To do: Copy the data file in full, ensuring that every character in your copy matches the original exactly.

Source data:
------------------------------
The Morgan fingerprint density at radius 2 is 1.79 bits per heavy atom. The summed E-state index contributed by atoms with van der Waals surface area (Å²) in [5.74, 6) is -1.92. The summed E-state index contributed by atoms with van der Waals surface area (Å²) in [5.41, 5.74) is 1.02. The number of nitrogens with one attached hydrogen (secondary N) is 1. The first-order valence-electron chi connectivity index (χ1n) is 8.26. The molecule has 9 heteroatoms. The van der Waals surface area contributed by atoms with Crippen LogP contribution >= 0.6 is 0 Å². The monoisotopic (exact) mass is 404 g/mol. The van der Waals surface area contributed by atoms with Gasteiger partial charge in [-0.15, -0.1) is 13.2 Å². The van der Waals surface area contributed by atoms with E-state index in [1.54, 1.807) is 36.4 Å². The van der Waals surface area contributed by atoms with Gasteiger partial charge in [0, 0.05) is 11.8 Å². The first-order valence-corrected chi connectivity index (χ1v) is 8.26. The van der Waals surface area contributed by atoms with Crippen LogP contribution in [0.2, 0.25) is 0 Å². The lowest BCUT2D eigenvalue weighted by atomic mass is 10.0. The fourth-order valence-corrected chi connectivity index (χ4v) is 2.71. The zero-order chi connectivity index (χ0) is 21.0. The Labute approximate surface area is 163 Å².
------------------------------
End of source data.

The Morgan fingerprint density at radius 2 is 1.79 bits per heavy atom. The summed E-state index contributed by atoms with van der Waals surface area (Å²) in [5.74, 6) is -1.92. The summed E-state index contributed by atoms with van der Waals surface area (Å²) in [5.41, 5.74) is 1.02. The number of nitrogens with one attached hydrogen (secondary N) is 1. The first-order valence-electron chi connectivity index (χ1n) is 8.26. The molecule has 9 heteroatoms. The van der Waals surface area contributed by atoms with Crippen LogP contribution >= 0.6 is 0 Å². The monoisotopic (exact) mass is 404 g/mol. The van der Waals surface area contributed by atoms with Gasteiger partial charge in [-0.15, -0.1) is 13.2 Å². The van der Waals surface area contributed by atoms with E-state index in [1.54, 1.807) is 36.4 Å². The van der Waals surface area contributed by atoms with Gasteiger partial charge in [0, 0.05) is 11.8 Å². The first-order valence-corrected chi connectivity index (χ1v) is 8.26. The van der Waals surface area contributed by atoms with Crippen LogP contribution in [0.2, 0.25) is 0 Å². The lowest BCUT2D eigenvalue weighted by atomic mass is 10.0. The fourth-order valence-corrected chi connectivity index (χ4v) is 2.71. The zero-order chi connectivity index (χ0) is 21.0. The Labute approximate surface area is 163 Å².